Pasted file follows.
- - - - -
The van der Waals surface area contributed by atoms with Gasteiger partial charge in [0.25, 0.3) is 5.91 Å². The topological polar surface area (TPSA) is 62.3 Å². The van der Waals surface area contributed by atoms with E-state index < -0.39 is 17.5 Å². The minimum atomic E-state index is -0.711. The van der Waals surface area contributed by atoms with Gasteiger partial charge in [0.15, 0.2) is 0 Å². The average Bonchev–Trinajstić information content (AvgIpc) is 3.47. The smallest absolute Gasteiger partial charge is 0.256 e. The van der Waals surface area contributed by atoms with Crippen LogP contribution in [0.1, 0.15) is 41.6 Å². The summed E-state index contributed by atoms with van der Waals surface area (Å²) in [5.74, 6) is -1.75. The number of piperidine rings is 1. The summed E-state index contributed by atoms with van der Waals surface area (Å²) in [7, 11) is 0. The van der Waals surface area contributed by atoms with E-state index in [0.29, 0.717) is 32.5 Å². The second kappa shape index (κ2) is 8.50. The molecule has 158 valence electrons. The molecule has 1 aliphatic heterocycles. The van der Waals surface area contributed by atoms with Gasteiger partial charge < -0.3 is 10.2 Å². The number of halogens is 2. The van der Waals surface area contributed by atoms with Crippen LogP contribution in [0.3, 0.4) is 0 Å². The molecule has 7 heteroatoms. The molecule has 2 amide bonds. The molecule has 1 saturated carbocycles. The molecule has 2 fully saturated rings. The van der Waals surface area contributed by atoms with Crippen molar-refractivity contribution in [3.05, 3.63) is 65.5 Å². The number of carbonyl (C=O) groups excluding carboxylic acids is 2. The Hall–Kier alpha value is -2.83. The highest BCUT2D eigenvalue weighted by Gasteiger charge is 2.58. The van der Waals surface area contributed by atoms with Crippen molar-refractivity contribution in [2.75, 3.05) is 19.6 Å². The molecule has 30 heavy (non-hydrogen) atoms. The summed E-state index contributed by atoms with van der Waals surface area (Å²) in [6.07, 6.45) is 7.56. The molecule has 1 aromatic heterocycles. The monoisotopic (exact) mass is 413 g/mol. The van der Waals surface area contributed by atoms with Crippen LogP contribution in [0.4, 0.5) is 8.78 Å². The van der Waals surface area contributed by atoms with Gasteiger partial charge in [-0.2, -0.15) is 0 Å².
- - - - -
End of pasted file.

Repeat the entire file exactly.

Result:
The van der Waals surface area contributed by atoms with Gasteiger partial charge in [0.25, 0.3) is 5.91 Å². The topological polar surface area (TPSA) is 62.3 Å². The van der Waals surface area contributed by atoms with E-state index < -0.39 is 17.5 Å². The minimum atomic E-state index is -0.711. The van der Waals surface area contributed by atoms with Gasteiger partial charge in [0.15, 0.2) is 0 Å². The average Bonchev–Trinajstić information content (AvgIpc) is 3.47. The smallest absolute Gasteiger partial charge is 0.256 e. The van der Waals surface area contributed by atoms with Crippen LogP contribution in [0.1, 0.15) is 41.6 Å². The summed E-state index contributed by atoms with van der Waals surface area (Å²) in [5.74, 6) is -1.75. The number of piperidine rings is 1. The summed E-state index contributed by atoms with van der Waals surface area (Å²) in [7, 11) is 0. The van der Waals surface area contributed by atoms with E-state index in [0.29, 0.717) is 32.5 Å². The second kappa shape index (κ2) is 8.50. The molecule has 158 valence electrons. The molecule has 1 aliphatic heterocycles. The van der Waals surface area contributed by atoms with Gasteiger partial charge < -0.3 is 10.2 Å². The number of halogens is 2. The van der Waals surface area contributed by atoms with Crippen LogP contribution in [0.3, 0.4) is 0 Å². The molecule has 7 heteroatoms. The molecule has 2 amide bonds. The molecule has 1 saturated carbocycles. The molecule has 2 fully saturated rings. The van der Waals surface area contributed by atoms with Crippen molar-refractivity contribution in [3.05, 3.63) is 65.5 Å². The number of carbonyl (C=O) groups excluding carboxylic acids is 2. The Hall–Kier alpha value is -2.83. The highest BCUT2D eigenvalue weighted by Gasteiger charge is 2.58. The van der Waals surface area contributed by atoms with Crippen molar-refractivity contribution in [2.75, 3.05) is 19.6 Å². The molecule has 30 heavy (non-hydrogen) atoms. The summed E-state index contributed by atoms with van der Waals surface area (Å²) in [6.07, 6.45) is 7.56. The molecule has 1 aromatic heterocycles. The monoisotopic (exact) mass is 413 g/mol. The van der Waals surface area contributed by atoms with Crippen LogP contribution in [0.4, 0.5) is 8.78 Å². The van der Waals surface area contributed by atoms with Gasteiger partial charge in [-0.2, -0.15) is 0 Å².